This month my head reels as men in power demonstrate how firmly they’re rooted in the past and how blind they are to women’s progress and opportunities.
It started with an invitation to attend the B20 summit – a two-day conference for Australian business leaders which included only six women in the 34 speaker line-up – three of whom were moderating male only panels. Three speakers were male champions of change who’ve committed to a panel pledge – an agreement that they would question any conference that did not include 50% women on the panel.
When I observed the male dominated line-up I discarded my invitation in disgust. When MCC, David Thoday, CEO of Telstra was asked about his participation in the conference, and his commitment to the panel pledge, he admitted he ‘had not noticed’ the absence of women.
Then just last week I heard Christopher Pyne assert that women are unlikely to be affected by increased costs of tertiary education because they don’t typically undertake the more expensive degrees of law and dentistry. This is despite the fact that 58% of dentistry graduates and 62% of law graduates are women.
Are we invisible? Or are they blind?
This was followed by Eric Abetz’s idiotic reference to 1950s research that links abortions to breast cancer.
How should we respond to this pernicious gender bias that continues to amplify outdated views rarely grounded in evidence?
Firstly we have to recognise that we are all bounded by the limits of our own experience and the rigidity of our thinking. We see what we expect to see. We hold on strongly to our own views and opinions despite the evidence.Our unconscious response to anything that contradicts what we think we know and what we expect to see is to render it mute or invisible.
And that’s a huge problem!
It means we continue to entrench outdated norms and roles even when they don’t work or aren’t useful.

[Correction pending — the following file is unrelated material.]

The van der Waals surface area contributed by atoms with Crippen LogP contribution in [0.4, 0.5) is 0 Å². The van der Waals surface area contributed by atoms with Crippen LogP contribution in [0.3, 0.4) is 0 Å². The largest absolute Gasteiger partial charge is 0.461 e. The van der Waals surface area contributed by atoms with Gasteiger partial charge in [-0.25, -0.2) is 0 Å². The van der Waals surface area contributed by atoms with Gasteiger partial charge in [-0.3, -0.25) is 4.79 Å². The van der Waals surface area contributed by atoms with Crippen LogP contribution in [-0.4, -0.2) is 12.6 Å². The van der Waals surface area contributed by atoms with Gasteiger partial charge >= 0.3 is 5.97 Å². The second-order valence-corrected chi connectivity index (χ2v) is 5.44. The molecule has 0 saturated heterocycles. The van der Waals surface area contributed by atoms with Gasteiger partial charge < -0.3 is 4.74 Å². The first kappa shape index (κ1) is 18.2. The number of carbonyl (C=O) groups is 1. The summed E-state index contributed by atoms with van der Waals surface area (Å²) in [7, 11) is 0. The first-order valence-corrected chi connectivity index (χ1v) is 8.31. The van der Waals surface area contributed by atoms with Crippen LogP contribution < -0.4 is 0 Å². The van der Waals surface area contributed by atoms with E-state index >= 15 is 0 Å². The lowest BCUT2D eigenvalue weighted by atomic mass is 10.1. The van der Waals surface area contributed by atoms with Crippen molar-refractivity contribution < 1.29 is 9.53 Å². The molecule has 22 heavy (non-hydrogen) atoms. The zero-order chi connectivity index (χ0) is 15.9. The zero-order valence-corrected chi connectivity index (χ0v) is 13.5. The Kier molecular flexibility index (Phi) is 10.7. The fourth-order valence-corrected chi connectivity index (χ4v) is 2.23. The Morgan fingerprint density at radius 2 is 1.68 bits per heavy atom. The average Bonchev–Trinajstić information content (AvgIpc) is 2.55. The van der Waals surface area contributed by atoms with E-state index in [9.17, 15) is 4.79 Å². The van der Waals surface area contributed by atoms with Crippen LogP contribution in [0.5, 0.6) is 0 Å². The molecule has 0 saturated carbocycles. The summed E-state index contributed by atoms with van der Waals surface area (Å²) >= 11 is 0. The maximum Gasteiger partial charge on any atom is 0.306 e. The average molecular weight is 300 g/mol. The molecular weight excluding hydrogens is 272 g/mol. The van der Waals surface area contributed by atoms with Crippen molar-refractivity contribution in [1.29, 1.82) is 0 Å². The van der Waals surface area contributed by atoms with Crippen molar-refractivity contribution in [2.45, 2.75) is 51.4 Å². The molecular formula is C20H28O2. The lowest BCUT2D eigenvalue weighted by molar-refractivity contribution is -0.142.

For instance, even when the financial burden is shared between men and women, even when it doesn’t actually make sense, we tend to revert to traditional gendered roles.
I can’t believe that all men actually prefer to
- Be the breadwinners;
- Be experts and always right;
- Be in charge!
As a woman with primary responsibility for the financial well being of my family, I know how exhausting it can be to carry that load and I’ve often envied other women who have a lesser financial burden.
Surely it’s time we all stepped back and question whether the way we’ve always done things will enable us to achieve our aspirations, meet our obligations, fulfill our desires?
To do this, though, we need to accept our fallibility, our failings, and inability to always understand. We need to notice when we
- Allow ego to take charge and avoid being seen to not know;
- Attempt to solve a problem without first fully understanding it;
- Revert to the thinking of the past rather than admit we don’t know the answer.
We have the capacity to learn, adapt and evolve, but to do so requires us to firstly accept that not knowing is not a failure and then draw on the courage to step outside our comfort zones to do something new.
It’s time women and men, couples, families, organisations, communities and this country removed the shackles of the past, rewrote our scripts and created a new future.